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Cancer Research Frontiers. 2017; 3(1): 1-28. doi: 10.17980/2017.1

Interplay between the gut microbiota and epithelial innate signaling in colitis-associated colon carcinogenesis

Linda Chia-Hui Yu1, Shu-Chen Wei2, and Yen-Hsuan Ni3*

1Graduate Institute of Physiology, National Taiwan University College of Medicine (e-mail: lchyu@ntu.edu.tw);

2Department of Internal Medicine, National Taiwan University Hospital (e-mail: shuchenwei@ntu.edu.tw), and

3Department of Pediatrics, National Taiwan University Hospital, Taipei 100, Taiwan (e-mail: yhni@ntu.edu.tw)

 

*Corresponding author: Yen-Hsuan Ni, Professor, Department of Pediatrics, National Taiwan University College of Medicine and Hospital, 7 Chung-Shan South Road, Taipei, Taiwan. E-mail: yhni@ntu.edu.tw; Tel: 886-2-23123456 ext. 71516; Fax: 886-2-23938871.

Citation: Linda Chia-Hui Yu, et al. Interplay between the gut microbiota and epithelial innate signaling in colitis-associated colon carcinogenesis. Cancer Research Frontiers. 2017; 3(1): 1-28. doi: 10.17980/2017.1

Copyright: @ 2017 Linda Chia-Hui Yu, et al. This is an open-access article distributed under the terms of the Creative Commons Attribution License, which permits unrestricted use, distribution, and reproduction in any medium, provided the original author and source are credited.

Competing Interests: The authors declare no competing financial interests.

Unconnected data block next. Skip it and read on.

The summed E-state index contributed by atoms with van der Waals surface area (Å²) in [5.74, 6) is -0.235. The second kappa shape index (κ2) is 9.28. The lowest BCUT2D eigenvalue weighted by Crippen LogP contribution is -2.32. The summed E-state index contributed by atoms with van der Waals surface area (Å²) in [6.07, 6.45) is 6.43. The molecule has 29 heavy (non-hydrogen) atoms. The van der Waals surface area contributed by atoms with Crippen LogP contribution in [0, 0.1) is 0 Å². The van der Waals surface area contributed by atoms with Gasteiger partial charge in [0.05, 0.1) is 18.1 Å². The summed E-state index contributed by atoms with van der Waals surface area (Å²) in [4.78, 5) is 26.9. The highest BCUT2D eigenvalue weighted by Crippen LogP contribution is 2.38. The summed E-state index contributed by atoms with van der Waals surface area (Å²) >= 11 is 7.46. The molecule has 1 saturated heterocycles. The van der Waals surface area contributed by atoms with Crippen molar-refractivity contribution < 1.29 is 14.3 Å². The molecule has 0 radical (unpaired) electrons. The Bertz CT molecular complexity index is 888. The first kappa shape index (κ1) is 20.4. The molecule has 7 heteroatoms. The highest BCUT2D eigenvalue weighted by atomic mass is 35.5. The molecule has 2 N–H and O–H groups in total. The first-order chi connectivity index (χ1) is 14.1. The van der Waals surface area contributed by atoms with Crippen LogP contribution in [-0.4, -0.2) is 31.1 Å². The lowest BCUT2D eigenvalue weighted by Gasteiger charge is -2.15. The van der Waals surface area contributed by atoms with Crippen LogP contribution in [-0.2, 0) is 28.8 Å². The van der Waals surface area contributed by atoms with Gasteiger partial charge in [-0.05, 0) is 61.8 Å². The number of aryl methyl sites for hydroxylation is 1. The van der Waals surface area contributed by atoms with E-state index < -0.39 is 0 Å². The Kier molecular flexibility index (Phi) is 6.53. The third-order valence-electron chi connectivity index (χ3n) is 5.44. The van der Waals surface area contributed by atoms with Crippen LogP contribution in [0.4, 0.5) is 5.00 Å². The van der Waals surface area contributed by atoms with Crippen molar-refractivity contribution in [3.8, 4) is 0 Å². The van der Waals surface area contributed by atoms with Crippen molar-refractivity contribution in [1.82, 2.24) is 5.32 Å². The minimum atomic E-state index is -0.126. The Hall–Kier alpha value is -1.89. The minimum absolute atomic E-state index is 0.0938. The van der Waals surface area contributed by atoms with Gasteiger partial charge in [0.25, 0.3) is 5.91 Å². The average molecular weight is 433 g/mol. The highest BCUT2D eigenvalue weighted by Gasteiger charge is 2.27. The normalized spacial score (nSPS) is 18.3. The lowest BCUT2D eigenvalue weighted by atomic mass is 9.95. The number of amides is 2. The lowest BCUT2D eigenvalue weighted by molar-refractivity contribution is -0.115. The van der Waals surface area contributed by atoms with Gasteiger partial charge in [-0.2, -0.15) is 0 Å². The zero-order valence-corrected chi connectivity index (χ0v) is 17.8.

Received Dec 2, 2016; Revised Mar 9, 2017; Accepted Mar 13, 2017. Published Mar 25, 2017

 

 

Abstract

Intestinal microbiota is involved in the maintenance of gut homeostasis as well as the regulation of colitis-associated colorectal tumorigenesis. The aberrant host immune signaling and the presence of opportunistic commensals with potential pathogenic characteristics (pathobionts) have been suggested to be incorporated into the genetic paradigm of colon carcinogenesis. The reciprocal relationship between innate immune response and microbial composition in tumorigenesis is highlighted in this article. A two-hit theory is proposed here that dysregulated host epithelial signaling and dysbiotic microbiota are synergistic factors to drive malignant transformation. Innate immune receptors such as Toll-like receptors (TLRs) and nucleotide-binding oligomerization domain (NOD)-like receptors are involved in colitis-associated carcinogenesis through the regulation of epithelial cell death and proliferation, as well as the shaping of microbial community. From the microbial side, Escherichia coli, Fusobacterium nucleatum, enterotoxigenic Bacteroides fragilis, are identified as pro-tumorigenic pathobionts in colitis-associated tumor models. Probiotics such as Lactobacillus, Bifidobacterium, and butyrate-producing bacteria displayed tumor-suppressing effects. The Gram-negative characteristics of the mucosa-associated pathobionts indicate the involvement of lipopolysaccharide–dependent epithelial CD14/TLR4 signaling in cancer development. Virulence factors of the pathobionts were also identified in causing epithelial genotoxicity and signaling. The mechanistic insights of the interplay between host innate immunity and bacterial composition, and the understanding of how the dysfunction of one impacts on the other, will shed light to the development of novel strategies for the clinical management of inflammatory bowel disease and colon cancers.

Keywords: commensal bacteria, tumor biology, epithelial cells, Toll-like receptors, NOD-like receptors, virulence factors

 

 

 

 

 

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